BBC Music Introducing Mixtape: 12 July 2020
BBC 6 Music presenter
Hello, it's Tom Robinson here with this week's BBC Music's Introducing Mixtape - currently broadcast on Sundays from 1-2am on BBC Radio 6 Music. It features an hour of handpicked tunes uploaded to the BBC Introducing website, consisting this week of:
CHEERBLEEDERZ, UNCLE KID, THE WILDERNESS YET, JFLAMES, BEACH RIOT, GASPAR NARBY, ANA DE LLOR, KING OF THE SEA, OTTA, MURMAN, RACHEL CHINOURIRI & SAM DOTIA, OSTRICH, BERRY BROWN, DAN TINDALL, INDIA ELECTRIC CO, NUHA RUBY RA and SYLVETTE
How to Listen...
This is the episode broadcast at 1am on Sunday 12th July 2020. You can listen again for 30 days after broadcast on BBC Sounds via this link.
Alternatively to receive the show automatically every week as a podcast, subscribe to "BBC Music Introducing Mixtape" wherever you get your podcasts from. And if you enjoy the show please do rate and review us - for instance on iTunes - it'll help other people discover all the new music we feature each week.
All tunes have been sourced from BBC Music's Introducing Uploader and start times below are for the podcast version of the show...
CHEERBLEEDERZ - Staying Up Late [starts 00:10]
UNCLE KID - Supermarket Sweep [starts 03:41]
THE WILDERNESS YET - The Beauties Of Autumn [starts 07:33]
JFLAMES - Sword & Shield [starts 12:15]
BEACH RIOT - Wrong Impression [starts 14:53]
GASPAR NARBY - Eighteen [starts 18:38]
ANA DE LLOR - Penelope [starts 22:04]
KING OF THE SEA - Strange Skies [starts 25:27]
OTTA - Just Like The Rain [starts 28:47]
MURMAN - Panama [starts 32:20]
RACHEL CHINOURIRI & SAM DOTIA - Beautiful Disaster [starts 36:04]
OSTRICH - Inside Out (Got No Doubt) [starts 38:53]
BERRY BROWN - UpLater 2020 [starts 42:43]
DAN TINDALL - Drones [starts 46:42]
INDIA ELECTRIC CO - Scarlet [starts 48:47]
NUHA RUBY RA - Erase Me [starts 51:10]
SYLVETTE - Kelpius [starts 56:21]
PS for artists...
(1) WARNING: After getting airplay on BBC Introducing, you may get emails out of the blue from radio pluggers who have an impressive list of former clients. They'll say how much they like your record and offer their services. Typically something like:
"Hi - I'm a national radio plugger... I came across 'YOURTRACKNAME' today, I'm a big fan of the single and wanted to find out if you have anyone looking after national radio yet?"
Be warned: they don't actually think your music is special. They just hope you're inexperienced enough - and desperate enough - to give them your money in the hope of getting more airplay. Paying a complete stranger to try and get your music on Radio 1 - just because they happened to send you an email - is NOT a good use of your hard earned cash.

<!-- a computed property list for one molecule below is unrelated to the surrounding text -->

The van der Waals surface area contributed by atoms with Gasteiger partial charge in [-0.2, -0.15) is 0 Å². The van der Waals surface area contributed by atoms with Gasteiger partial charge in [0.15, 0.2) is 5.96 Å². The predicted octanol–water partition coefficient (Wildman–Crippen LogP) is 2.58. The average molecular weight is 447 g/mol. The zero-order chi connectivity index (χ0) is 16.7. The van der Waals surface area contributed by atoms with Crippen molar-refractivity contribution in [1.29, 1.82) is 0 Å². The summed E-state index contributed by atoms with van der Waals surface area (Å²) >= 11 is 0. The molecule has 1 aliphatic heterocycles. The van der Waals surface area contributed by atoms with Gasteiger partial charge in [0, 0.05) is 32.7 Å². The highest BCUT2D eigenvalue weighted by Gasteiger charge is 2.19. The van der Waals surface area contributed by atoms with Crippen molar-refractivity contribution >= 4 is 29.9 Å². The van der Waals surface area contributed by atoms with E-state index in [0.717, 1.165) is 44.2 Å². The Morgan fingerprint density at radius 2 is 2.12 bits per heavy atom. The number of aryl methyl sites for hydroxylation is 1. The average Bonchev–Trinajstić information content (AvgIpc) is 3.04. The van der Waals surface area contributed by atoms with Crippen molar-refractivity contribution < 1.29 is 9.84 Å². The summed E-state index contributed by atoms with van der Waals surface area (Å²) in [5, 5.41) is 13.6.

There are over a hundred music PR firms in the UK and they all have impressive client lists. Obviously some pluggers are really good and (equally obviously) some of them aren't. But trust me on this: the really good ones are too busy to spend their time emailing BBC Introducing artists to ask them for money.
In any case emerging artists usually get MUCH better results themselves than a plugger - just by targeting radio shows and DJs direct via social media. For suggestions on how to do your own music promotion see the free advice section at my Fresh On The Net blog (freshonthenet.co.uk).
And in any case radio probably isn't even the best goal to be chasing. One or two extra plays simply won't make much difference to the size of your fanbase, until that fanbase is up in the thousands. This early in your career, building a direct relationship with your audience is far, far more important than airplay. And unlike getting on Radio 1, building a fanbase for your music through Youtube and Instagram is something you can achieve yourself without spending any money at all.
The time to seek professional PR services is when the live crowds you can draw at every gig are in the hundreds, and when your genuine online 'likes' are in the thousands. With that kind of traction, a major investment becomes worth risking to help take the next step up.
The best pluggers and PRs will charge a lot of money because they're good at their job. But (again) just because somebody charges a lot of money doesn't mean they're any good. Tip: check out which indie labels regularly get their releases played on your favourite radio station. Then contact those record companies to find out which PR firm they use.
And however things pan out, don't forget to carry on uploading your new releases to BBC Introducing so that we can carry on supporting you as your career unfolds.
(2) We only get enough airtime on this show to feature artists - even our absolute favourites - about four times a year, however much we love their work. So after you've been been on the Mixtape, it would be great if you could wait about 12 weeks before sending me your next brilliant track. This leaves us time to help a load of other deserving artists meanwhile.
The best way of getting a tune direct to me is via Fresh On The Net any Monday to Thursday - where a dozen of us listen to every single track in the inbox each week. But don't forget to also upload that same tune to BBC Introducing at the same time, so that it's eligible for airplay...